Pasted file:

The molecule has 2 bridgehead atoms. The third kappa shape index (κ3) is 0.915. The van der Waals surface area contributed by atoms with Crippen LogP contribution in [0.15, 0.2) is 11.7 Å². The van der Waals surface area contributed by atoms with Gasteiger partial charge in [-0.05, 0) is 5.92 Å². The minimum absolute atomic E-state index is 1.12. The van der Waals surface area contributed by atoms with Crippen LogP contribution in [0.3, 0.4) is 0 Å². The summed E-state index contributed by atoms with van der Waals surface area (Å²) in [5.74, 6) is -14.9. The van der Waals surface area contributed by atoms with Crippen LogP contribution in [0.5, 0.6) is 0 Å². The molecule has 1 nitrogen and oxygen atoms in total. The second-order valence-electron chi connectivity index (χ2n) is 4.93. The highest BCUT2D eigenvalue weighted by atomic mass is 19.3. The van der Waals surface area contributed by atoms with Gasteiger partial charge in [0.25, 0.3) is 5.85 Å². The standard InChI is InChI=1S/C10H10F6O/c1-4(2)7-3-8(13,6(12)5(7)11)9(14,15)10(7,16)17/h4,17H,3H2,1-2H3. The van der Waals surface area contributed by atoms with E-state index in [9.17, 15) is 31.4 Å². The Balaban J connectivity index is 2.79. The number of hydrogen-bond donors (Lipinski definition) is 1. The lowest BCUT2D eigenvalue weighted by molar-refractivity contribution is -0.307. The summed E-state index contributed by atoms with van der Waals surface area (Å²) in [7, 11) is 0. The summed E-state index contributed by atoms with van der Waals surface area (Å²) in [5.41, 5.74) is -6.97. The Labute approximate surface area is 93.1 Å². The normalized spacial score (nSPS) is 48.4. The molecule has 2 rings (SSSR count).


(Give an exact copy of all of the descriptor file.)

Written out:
The molecule has 2 bridgehead atoms. The third kappa shape index (κ3) is 0.915. The van der Waals surface area contributed by atoms with Crippen LogP contribution in [0.15, 0.2) is 11.7 Å². The van der Waals surface area contributed by atoms with Gasteiger partial charge in [-0.05, 0) is 5.92 Å². The minimum absolute atomic E-state index is 1.12. The van der Waals surface area contributed by atoms with Crippen LogP contribution in [0.3, 0.4) is 0 Å². The summed E-state index contributed by atoms with van der Waals surface area (Å²) in [5.74, 6) is -14.9. The van der Waals surface area contributed by atoms with Crippen LogP contribution in [0.5, 0.6) is 0 Å². The molecule has 1 nitrogen and oxygen atoms in total. The second-order valence-electron chi connectivity index (χ2n) is 4.93. The highest BCUT2D eigenvalue weighted by atomic mass is 19.3. The van der Waals surface area contributed by atoms with Gasteiger partial charge in [0.25, 0.3) is 5.85 Å². The standard InChI is InChI=1S/C10H10F6O/c1-4(2)7-3-8(13,6(12)5(7)11)9(14,15)10(7,16)17/h4,17H,3H2,1-2H3. The van der Waals surface area contributed by atoms with E-state index in [9.17, 15) is 31.4 Å². The Balaban J connectivity index is 2.79. The number of hydrogen-bond donors (Lipinski definition) is 1. The lowest BCUT2D eigenvalue weighted by molar-refractivity contribution is -0.307. The summed E-state index contributed by atoms with van der Waals surface area (Å²) in [7, 11) is 0. The summed E-state index contributed by atoms with van der Waals surface area (Å²) in [5.41, 5.74) is -6.97. The Labute approximate surface area is 93.1 Å². The normalized spacial score (nSPS) is 48.4. The molecule has 2 rings (SSSR count).